Sure it's risky. Sure I wouldn't do it (but, then, I don't sail). But I think she's acted responsibly and undoubtedly has had an experience (and self-testing) which will be useful for her throughout her life.

It's her dream", that is all it takes for it to be all right? Freeways are more dangerous than around the world single handed sailing? Really? From everything I have read, the worst rush offer on the 405 hardly compares to a month in the roaring forties. Add me to the list of those thinking that this is a form of child abuse. Ma and Pa Sunderland need to acquaint themselves with the word ‘no’, and when to use it.

She was sailing for ego, the family should definitely pay for the search and rescue expenses.

Nonsense. The fact she's able to do great things like this at such a young age show how well her parents have raised her. I hope she tries again in a few months, and makes it the full way this time.

Allowing their minor daughter's sailing route to be mapped into the southern hemisphere during winter storm season is incredibly neglectful behavior by the Sunderland parents.

Seems to me they want to be "like, the cool 'rents who, like, won't put any limits on the kids, man..."


Who are you to stick your "rookie" nose in this issue. Where were you and others in 1997 when the family in Toronto, including a 5, 9 and 11 year old, as I recollect sailed around the world on a 2 year journey with their inexperienced parents who had total sailing experience of 6 afternoons on the Ottawa River ( Northern Magic).

This 16 year old was significantly more qualified than that family, but no foul when they decided to set out on their voyage.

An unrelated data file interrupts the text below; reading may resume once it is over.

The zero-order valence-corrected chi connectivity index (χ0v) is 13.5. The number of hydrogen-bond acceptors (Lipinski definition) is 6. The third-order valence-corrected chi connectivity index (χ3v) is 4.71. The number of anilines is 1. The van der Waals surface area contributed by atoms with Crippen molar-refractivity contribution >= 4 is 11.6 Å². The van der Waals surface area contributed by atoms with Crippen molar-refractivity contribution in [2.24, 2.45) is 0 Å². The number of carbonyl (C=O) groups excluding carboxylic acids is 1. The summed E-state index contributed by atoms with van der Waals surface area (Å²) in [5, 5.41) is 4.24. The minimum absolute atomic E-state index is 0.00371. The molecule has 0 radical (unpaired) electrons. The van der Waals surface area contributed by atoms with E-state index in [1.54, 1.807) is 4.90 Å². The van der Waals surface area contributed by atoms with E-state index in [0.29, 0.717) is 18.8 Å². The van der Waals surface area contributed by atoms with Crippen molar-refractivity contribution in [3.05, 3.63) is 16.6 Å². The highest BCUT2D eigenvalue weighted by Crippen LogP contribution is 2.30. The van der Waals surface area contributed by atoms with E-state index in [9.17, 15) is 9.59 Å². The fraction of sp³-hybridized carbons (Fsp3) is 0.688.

This does prove that comment jockeys (and newspaper columnists) are a population self-selected to sit on their asses, ascribe all ambitions of others to a desire for publicity, and imagine that their money is always being spent on undeserving others. A sixteen-year-old girl from Australia, Jessica Watson, recently inspired that country by successfully completing a nonstop, unassisted voyage around the world. Maybe that's why Australians were so willing to help this young adventurer. And maybe Down Under is where America's frontier spirit has emigrated. Abby Sunderland has lived more in a few months than Steve Lopez will his whole lifetime, and her blog posts have been comparably more interesting than his shrill, self-righteous columns.

All this second-guessing the parents characterizes what has gone wrong in the USA. It's a free country! What part of free don't you get? Take a look at the life of Henry C. Luce, one of the founders of Time, Inc. At Abby's age he was traveling the world--alone. His parents were missionaries in China, and when he started secondary school he cleaved from home. Didn't seem to hurt him any. Kids today seem way too sheltered. And shelter is what America has become all about. Don't even have to go out when going out anymore. Get in the car in the garage, then park close at the mall so you can get back inside.

Elrey in OC

As soon as we start putting limits on what people can do, how much they can excel, and what barriers they can overcome, that's the end of progress.

Shame on all of you.

I smell sour grapes from some folks with far lesser achievements.

I absolutely agree with you!!

It was this that Los Angeles meteorologist Mark Michelson found most troubling. He described the route chosen for the teenager as ''outrageous''.

''It's bad enough in the summer, December and January,'' Mr Michelson said. ''It can be pretty challenging then. But 10 days before winter? In the peak of the season? I was perplexed.

''It's a shorter ride, but faster is a relative term when you've rolled the boat four times and your rigging is in the water. I'm dismayed that they gave her a course this far south. That's just asking for it at this time of the year.''